Britain left with narrowing Brexit options

2018-12-14 19:57

The latest Brexit summit in Brussels leaves Theresa May facing a dwindling number of options over Britain's exit from the EU.

The 27 leaders made abundantly clear to the British prime minister that the draft withdrawal agreement they reached after nearly two years of talks was not open to change.

Any meaningful alterations will come only in a separate treaty on future economic relations that the sides will begin discussing after Britain leaves the bloc on March 29.

Here are the four main scenarios facing Britain while the clock ticks down to the day it departs the European project after 46 years:

Deal

This is the Brexit that the British government and EU leaders want – and one which the British parliament refuses to accept.

The deal has been rejected from opposing wings of parliament for either keeping Britain tied too closely or remotely to the European Union.

May aborted a vote on the deal set for Tuesday because of its certain defeat.

Brexit backers in her party then plotted an ultimately unsuccessful coup that saw more than a third back a motion to force May out.

May promised them she would wring concessions from Brussels on Thursday and Friday.

But exasperated EU leaders told Britain to finally make up its mind about what it wants.

May's government intends to reintroduce the very same draft for a vote some time between January 7 and January 21.

It will hope that fear of the chaos that a no-deal exit might bring will force lawmakers to put aside their reservations.

No-deal

This is the doomsday scenario that threatens to trigger a recession in Britain and markedly slow the European Union's economic growth.

May's agreement was meant to keep trade rules between the world's fifth-biggest economy and largest single market almost unchanged for a transition period running through the end of 2020.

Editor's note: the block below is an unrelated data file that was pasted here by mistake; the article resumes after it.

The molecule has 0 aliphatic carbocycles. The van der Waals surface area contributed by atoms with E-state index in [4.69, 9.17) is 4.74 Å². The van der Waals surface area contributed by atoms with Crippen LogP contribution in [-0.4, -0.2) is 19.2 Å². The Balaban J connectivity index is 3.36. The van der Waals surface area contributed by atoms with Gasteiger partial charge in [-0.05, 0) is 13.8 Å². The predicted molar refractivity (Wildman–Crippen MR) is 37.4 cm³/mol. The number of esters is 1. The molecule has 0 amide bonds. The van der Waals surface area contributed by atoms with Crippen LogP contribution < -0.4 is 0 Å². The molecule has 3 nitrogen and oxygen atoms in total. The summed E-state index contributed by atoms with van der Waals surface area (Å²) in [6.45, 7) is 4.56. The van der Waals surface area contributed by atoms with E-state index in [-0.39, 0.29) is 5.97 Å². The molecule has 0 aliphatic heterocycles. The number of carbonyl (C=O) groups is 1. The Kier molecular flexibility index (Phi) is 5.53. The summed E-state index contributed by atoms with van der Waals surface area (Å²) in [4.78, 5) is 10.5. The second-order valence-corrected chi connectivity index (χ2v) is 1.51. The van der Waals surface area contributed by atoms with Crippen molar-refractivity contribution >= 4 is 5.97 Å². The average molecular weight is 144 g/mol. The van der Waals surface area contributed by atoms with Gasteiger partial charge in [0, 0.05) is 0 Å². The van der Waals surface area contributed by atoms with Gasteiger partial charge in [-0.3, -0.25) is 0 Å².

A sudden shift to different standards would impact almost every economic sector – and possibly see the costs of everyday products in Britain soar.

Both sides have been forced to ramp up their preparations for a disorderly Brexit over the past few weeks.

UK businesses are stockpiling goods while Brussels is trying to find a way to maintain free-flowing operations involving London's massive financial services hub.

Second referendum

Britons have been mulling another vote on their relationship with Europe since shortly after the first one backed Leave by a 52-48 margin in June 2016.

There is no law keeping Britain from doing it all over again.

Yet many question whether this would be democratic – and why a second attempt should take precedence over the first.

It also threatens to be just as divisive. Opinion polls show the country still split over whether Brexit is worth it or not.

Proponents are mostly EU supporters who argue that the Brexit people were promised looks nothing like the deal the sides have reached.

They add that Britons never backed a no-deal scenario and should be given the chance to opt out.

Opponents say that Britain cannot simply keep voting until people who like the EU get their way.

It is also unclear what options to give people in a second ballot – and what happens if Brexit wins again.

No Brexit

Britain appears to have two ways of still staying in the European Union.

The first would involve a referendum in the which Remain wins.

The second could see the government decide on its own to revoke Article 50 of the EU treaty that lays out the process for leaving the union.

Leaders ranging from EU President Donald Tusk to France's Emmanuel Macron have said in the past year that Britain would be welcomed back with open arms.

Yet May shows no signs of changing her mind.

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Read more on:    theresa may  |  uk  |  brexit
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